It is this sense in which high school is a game. But then so is much of life. The great economist Frank H. Knight used to argue that Homo sapiens (wise man) was a poor scientific name for humans. He much preferred Homo ludens (game playing man). Humans, he said, are constantly engaging in competitions. They have an amazing ability to understand "the rules of the game" and to abide by them. It is this, he argued, that keeps us out of a Hobbesian "war of all against all." We refrain from stealing not because there is a policeman on every corner, but because we accept the rule that we shouldn't do it (which is, to a significant extent, because we know others have accepted the rule in relation to us).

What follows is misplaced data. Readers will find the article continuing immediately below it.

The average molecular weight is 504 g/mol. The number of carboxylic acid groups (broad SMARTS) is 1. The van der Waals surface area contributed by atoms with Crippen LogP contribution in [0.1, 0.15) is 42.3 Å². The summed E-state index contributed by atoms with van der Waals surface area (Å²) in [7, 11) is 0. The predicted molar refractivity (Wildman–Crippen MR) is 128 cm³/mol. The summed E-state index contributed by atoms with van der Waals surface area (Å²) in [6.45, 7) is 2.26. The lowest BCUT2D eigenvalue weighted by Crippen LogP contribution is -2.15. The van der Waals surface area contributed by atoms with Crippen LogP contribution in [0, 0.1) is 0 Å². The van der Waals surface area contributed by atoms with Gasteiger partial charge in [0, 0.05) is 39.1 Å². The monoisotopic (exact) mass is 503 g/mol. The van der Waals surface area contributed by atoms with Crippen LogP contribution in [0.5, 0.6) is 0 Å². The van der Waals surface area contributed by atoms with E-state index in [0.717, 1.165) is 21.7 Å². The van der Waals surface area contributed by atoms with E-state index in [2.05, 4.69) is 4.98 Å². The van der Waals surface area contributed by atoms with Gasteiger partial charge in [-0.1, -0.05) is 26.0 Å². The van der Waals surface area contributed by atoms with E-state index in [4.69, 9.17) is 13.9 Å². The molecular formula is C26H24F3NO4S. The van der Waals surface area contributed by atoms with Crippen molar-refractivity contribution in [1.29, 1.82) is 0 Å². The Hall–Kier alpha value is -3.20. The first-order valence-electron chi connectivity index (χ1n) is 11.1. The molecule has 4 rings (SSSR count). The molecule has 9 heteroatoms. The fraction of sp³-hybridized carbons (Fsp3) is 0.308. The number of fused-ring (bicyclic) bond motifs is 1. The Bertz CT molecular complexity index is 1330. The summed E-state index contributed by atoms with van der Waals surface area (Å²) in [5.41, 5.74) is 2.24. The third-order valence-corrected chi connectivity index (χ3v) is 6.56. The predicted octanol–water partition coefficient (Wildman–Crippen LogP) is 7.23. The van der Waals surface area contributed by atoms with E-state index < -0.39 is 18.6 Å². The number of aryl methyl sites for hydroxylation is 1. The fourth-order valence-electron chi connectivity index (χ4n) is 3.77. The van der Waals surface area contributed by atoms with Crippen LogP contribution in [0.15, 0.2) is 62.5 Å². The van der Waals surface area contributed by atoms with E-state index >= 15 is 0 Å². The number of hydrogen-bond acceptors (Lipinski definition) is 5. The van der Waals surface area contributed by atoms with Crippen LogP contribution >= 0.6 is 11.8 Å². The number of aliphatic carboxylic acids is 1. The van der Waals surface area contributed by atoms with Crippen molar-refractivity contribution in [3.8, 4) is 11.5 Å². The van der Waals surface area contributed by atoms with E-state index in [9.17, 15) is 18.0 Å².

Speaking of Frank H. Knight, I sometimes think of this passage when I think about grading, "The saying often quoted from Lord Kelvin (though the substance, I believe, is much older) that 'where you cannot measure, your knowledge is meagre and unsatisfactory,' as applied in mental and social science, is misleading and pernicious. ...the Kelvin dictum very largely means in practice, 'if you cannot measure, measure anyway.' That is, one either performs some other operation and calls it measurement or measures something else instead of what is ostensibly under discussion ... To call [such things] measurement seems to be merely embezzling a word for its prestige value." (On the History and Method of Economics, U. of Chicago Press, 1956, p. 166)

Roger Sweeny said...